The New York Times
PALO ALTO, Calif. — Political analysts will long debate over where Brexit, Trump and Le Pen came from. Many say income gaps. I’d say … not quite. I’d say income anxiety and the stress over what it now takes to secure and hold a good job.
I believe the accelerations set loose by Silicon Valley in technology and digital globalization have created a world where every decent job demands more skill and, now, lifelong learning. More people can’t keep up, and clearly some have reached for leaders who promise to stop the wind.
Let me elaborate through a few conversations, starting with Brian Krzanich, the C.E.O. of Intel, who recently remarked to me: “I believe my grandchildren will not drive.”
Since he has teenage daughters, that means self-driving vehicles should be fully deployed in 25 years, at which time you won’t “steer” your car but will program it on a smartphone or watch or glasses. Sounds like fun — unless you’re one of the millions who drive a truck or cab for a living.
But don’t think you’re safe as an accountant, either.
Mark Bohr, Intel’s senior fellow for technology, explained to me that Intel’s main workhorse microprocessor today is the 14-nanometer chip it introduced in 2014. It packs 37.5 million transistors per square millimeter. By the end of 2017, thanks to Moore’s Law, Intel will begin producing a 10-nm chip that will pack “100 million transistors per square millimeter — more than double the previous density with less heat and power usage,” said Bohr.
If you think machines are smart today … wait a year. It’s this move from 14-nm to 10-nm chips that will help enable automakers to shrink the brain of a self-driving car — a brain that has to take in sensor data from 360 degrees and instantly process whether it’s a dog, a human, a biker or another car — from something that fills a whole trunk to a small box under the front seat, so these cars can scale.
When you get that much processing power, putting out that much data exhaust with ever-improving software, you create a world where we can analyze, prophesize and optimize with a precision unknown in human history. We can see trends we never saw, predict when engine parts will break and replace them before they do, with great savings, and we can optimize everything — from the most energy-saving flight path for an airplane to the ideal drilling path for a natural gas well.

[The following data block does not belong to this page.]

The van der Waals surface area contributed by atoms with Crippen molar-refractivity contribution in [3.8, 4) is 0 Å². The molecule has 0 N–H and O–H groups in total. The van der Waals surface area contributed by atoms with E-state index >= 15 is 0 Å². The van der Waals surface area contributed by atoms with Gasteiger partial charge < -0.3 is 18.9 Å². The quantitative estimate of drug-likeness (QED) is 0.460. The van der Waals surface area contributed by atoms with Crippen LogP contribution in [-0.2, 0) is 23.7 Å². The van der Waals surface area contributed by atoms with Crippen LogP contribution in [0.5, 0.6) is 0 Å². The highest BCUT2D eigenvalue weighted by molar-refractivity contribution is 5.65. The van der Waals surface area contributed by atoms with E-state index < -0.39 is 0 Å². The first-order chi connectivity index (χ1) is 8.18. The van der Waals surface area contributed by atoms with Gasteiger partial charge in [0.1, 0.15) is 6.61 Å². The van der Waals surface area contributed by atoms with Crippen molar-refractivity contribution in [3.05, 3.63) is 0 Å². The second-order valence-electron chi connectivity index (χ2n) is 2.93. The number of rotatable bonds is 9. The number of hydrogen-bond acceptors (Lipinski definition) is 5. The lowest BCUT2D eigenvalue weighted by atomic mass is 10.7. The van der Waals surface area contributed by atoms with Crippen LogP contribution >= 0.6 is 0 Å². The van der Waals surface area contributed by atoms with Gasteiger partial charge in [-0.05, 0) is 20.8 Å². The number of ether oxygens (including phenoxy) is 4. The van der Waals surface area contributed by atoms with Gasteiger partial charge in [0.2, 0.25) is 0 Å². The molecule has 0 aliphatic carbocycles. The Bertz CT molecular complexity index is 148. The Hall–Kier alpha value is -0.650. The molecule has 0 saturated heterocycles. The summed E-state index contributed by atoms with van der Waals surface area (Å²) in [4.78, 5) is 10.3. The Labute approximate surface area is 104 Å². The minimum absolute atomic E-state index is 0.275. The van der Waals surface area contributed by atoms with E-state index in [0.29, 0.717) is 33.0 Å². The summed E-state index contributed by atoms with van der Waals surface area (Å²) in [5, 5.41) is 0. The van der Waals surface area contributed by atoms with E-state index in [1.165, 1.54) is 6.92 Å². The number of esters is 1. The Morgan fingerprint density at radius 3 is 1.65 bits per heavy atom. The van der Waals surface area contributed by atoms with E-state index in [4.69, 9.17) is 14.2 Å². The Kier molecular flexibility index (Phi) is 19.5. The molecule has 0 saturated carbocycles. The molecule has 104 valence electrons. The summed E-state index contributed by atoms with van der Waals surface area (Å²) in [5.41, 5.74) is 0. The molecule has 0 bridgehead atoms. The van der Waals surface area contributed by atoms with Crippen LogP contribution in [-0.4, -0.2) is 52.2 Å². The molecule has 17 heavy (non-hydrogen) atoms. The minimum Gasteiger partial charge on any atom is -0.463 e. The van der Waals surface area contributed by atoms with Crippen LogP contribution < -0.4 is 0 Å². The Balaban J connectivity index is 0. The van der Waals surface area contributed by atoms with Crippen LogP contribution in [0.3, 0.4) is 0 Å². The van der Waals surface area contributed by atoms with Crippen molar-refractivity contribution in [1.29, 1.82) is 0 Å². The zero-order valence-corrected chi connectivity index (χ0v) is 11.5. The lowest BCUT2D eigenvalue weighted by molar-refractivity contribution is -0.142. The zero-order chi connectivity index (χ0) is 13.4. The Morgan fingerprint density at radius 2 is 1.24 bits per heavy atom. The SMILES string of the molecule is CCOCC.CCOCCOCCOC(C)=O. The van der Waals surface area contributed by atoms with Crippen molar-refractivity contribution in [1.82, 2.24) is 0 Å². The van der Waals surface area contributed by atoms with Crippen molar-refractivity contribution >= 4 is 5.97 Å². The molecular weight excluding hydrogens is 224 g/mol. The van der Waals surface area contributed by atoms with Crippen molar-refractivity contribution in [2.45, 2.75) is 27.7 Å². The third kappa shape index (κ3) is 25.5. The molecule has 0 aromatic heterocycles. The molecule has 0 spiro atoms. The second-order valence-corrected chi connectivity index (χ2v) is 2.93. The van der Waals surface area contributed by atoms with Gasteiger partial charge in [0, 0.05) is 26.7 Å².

I recently visited the control room at Devon Energy, a large oil and gas producer, in Oklahoma City. It’s half a floor of computer screens displaying data coming out of every well Devon is drilling around the world.
At the bottom of each screen are two boxes that blew my mind. One box displays how much money was budgeted to drill that particular well per foot, and the other box displays — in real time — how much the drilling of that well is actually costing, as it bores through different rocks, and it’s updated every foot!
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A typical well might involve sending pipe two miles down and then turning horizontally for two miles east or west — with such precision it can hit a seam of gas as small as 20 feet wide!
If you’re working on a Devon oil rig today, you’re holding a computer, not just an oily wrench. And if you’re getting a degree in auto mechanics at a community college today, it’s not to be a “grease monkey.” It’s to be a repairman for a computer with wheels.
The notion that we can go to college for four years and then spend that knowledge for the next 30 is over. If you want to be a lifelong employee anywhere today, you have to be a lifelong learner.
And that means: More is now on you. And that means self-motivation to learn and keep learning becomes the most important life skill.
That’s why education-to-work expert Heather E. McGowan likes to say: “Stop asking a young person WHAT you want to be when you grow up. It freezes their identity into a job that may not be there. Ask them HOW you want to be when you grow up. Having an agile learning mind-set will be the new skill set of the 21st century.”
Some are up for that, some not; and many want to but don’t know how, which is why the College Board has reshaped the PSAT and SAT exams to encourage lifelong learning.
“We analyzed 250,000 students from the high school graduating class of 2017 who took the new PSAT and then the new SAT,” College Board president David Coleman told me. “Students who took advantage of their PSAT results to launch their own free personalized improvement practice through Khan Academy advanced dramatically: 20 hours of practice was associated with an average 115-point increase from the PSAT to the SAT — double the average gain among students who did not.
“Practice advances all students without respect to high school G.P.A., gender, race and ethnicity or parental education. And it’s free. Our aim is to transform the SAT into an invitation for students to own their future.”
So the tough news is that more will be on you. The good news is that systems — like Khan-College Board — are emerging everywhere to enable anyone to accelerate learning for the age of acceleration.
Step back from all of this and it’s clear that thriving countries today won’t elect a strongman. They’ll elect leaders who inspire and equip their citizens to be strong people who can own their own futures.
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